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Healthy bites in handy

How does one plan to eat well and still not empty the pocket while in college? Purva Agnihotri has the answer.

india Updated: Dec 06, 2007 16:51 IST
Purva Agnihotri

Snacking in college is not something you give a lot of thought to. Eat what's available and get on to the next idling hour. College canteens are specifically designed for students - all those samosas and dosas are cheap, tasty but not necessarily healthy. So how does one plan to eat well and still not empty the pocket?

Aanchal Bhargava from Xavier Institute of Communications lives away from home. For her, food is mostly about what it costs. "Our college canteen is quite exhaustive. We get a complete thali in the morning. Vada pav and chanajor garam are big favourites."

It's not difficult to make your choice of eats healthy. That doesn't mean buying whole grain and chomping on exotic leafy greens. You can have chana jor but try it without the add-ons.

Fat to fit
Your dosa needn't be as crisp but will be healthier without butter or ghee. A sandwich without that extra portion of cheese or fruit juice without added sugar – it's simple.

For those who don't mind biting into fresh seasonal fruits, there is also fruit chaat, which is a better bet compared to fruit juices. You can quench your thirst with chhaas (buttermilk) and flavoured milk like Energy, if water isn't hip enough.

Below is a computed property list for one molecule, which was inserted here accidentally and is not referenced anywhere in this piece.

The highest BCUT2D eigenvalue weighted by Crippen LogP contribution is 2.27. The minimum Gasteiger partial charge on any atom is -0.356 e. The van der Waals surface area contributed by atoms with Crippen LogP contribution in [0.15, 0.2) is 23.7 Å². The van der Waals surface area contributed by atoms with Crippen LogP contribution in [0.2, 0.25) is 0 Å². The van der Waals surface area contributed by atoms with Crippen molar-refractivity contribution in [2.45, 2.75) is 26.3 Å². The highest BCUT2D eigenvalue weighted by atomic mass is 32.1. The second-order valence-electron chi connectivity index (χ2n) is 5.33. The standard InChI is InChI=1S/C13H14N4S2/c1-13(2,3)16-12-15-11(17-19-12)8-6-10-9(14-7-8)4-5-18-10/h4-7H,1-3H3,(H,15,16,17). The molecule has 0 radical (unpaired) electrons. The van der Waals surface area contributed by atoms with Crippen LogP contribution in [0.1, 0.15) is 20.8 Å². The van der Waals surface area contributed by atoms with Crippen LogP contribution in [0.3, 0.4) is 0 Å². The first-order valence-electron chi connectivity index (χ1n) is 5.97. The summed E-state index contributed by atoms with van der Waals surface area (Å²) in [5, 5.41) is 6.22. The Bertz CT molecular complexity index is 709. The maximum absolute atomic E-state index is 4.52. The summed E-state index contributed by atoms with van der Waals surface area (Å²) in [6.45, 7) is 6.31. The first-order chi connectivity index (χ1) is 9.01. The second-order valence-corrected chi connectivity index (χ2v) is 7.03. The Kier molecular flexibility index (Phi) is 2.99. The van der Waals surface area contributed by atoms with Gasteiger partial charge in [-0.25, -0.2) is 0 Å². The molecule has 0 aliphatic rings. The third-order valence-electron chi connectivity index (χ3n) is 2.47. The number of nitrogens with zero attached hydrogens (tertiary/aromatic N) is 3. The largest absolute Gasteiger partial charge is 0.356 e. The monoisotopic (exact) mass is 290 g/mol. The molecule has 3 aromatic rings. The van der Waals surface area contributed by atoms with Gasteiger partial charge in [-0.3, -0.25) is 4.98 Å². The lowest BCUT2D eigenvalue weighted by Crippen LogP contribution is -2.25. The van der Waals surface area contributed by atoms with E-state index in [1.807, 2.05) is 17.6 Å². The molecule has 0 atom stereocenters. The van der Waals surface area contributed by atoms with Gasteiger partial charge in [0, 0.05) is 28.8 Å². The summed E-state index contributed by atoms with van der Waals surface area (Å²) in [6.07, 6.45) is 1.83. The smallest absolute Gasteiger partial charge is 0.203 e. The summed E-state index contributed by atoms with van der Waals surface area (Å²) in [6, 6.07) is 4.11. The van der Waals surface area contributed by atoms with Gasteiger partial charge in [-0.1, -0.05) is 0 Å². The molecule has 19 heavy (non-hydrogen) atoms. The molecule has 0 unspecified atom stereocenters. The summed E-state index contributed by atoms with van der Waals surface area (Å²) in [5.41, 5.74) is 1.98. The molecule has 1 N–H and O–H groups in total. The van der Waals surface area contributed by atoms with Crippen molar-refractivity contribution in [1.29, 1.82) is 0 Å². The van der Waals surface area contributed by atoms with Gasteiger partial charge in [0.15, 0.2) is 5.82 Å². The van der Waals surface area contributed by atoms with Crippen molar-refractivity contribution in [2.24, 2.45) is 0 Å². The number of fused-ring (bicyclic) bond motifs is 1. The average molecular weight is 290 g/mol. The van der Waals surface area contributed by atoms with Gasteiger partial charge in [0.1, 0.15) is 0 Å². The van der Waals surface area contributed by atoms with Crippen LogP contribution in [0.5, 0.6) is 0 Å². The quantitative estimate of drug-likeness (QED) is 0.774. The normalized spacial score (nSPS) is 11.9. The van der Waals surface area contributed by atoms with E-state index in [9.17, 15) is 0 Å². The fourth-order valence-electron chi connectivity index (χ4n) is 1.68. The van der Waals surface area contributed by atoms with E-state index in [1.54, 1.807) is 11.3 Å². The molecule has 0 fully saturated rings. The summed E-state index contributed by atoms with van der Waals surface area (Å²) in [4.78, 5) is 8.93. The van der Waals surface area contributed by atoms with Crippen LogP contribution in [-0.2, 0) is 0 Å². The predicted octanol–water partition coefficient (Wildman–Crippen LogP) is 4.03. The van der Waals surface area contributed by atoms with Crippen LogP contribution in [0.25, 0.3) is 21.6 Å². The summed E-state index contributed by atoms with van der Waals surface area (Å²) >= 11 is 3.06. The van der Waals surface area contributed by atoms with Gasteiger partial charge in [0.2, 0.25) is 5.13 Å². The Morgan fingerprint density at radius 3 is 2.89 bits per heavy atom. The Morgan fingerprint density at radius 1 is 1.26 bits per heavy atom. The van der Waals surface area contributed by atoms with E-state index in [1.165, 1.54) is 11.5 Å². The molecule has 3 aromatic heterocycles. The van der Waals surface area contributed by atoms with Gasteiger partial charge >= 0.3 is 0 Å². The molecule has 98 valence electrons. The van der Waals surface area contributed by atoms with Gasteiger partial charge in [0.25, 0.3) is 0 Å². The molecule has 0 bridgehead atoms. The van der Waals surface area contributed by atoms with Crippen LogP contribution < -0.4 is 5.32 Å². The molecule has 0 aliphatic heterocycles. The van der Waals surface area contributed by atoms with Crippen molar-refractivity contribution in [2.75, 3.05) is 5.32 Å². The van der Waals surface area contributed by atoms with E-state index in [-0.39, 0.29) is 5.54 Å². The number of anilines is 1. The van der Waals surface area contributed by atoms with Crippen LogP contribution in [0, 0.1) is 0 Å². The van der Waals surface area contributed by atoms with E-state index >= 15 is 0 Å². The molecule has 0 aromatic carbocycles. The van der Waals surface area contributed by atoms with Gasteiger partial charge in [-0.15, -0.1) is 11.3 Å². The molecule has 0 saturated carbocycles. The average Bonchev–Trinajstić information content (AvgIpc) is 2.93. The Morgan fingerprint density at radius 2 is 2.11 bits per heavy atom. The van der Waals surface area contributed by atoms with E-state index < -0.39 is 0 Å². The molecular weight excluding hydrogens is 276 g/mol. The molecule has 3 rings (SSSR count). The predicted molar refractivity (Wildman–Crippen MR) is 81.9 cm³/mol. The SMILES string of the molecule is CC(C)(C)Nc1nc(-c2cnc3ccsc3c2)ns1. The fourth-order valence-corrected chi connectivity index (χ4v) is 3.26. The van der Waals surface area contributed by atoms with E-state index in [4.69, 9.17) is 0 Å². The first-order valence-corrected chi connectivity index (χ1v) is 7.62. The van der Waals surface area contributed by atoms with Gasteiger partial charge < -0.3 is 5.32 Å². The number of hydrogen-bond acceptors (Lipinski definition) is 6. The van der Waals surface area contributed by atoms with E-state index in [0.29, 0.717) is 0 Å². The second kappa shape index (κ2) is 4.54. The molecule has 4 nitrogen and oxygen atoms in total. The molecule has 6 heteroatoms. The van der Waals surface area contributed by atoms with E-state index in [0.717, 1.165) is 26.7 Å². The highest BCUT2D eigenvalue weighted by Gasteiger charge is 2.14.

Reema G, a student from Jai Hind, is very conscious of what she eats. She refrains from junk food completely. This usually gets her flak from college mates but she is disciplined. For dosas, her instructions are strict - use water if you have to but not butter, oil or ghee. Idlis are preferred.

She even snacks on whole-wheat biscuits and soya products while on the go - all from health food stores. But this, she says, pinches your pocket. Carrying seasonal fruit with you is also another option while a glass of juice can be a quick fix.

Eat right
Her college has introduced a low calorie sandwich- light mayo-dressed-salad in wheat bread. Simran Lamba from National College in Bandra prefers making that extra effort even if it means paying an additional Rs 5 for a whole-wheat sandwich. And she picks juice over aerated drinks, even though the price is almost double.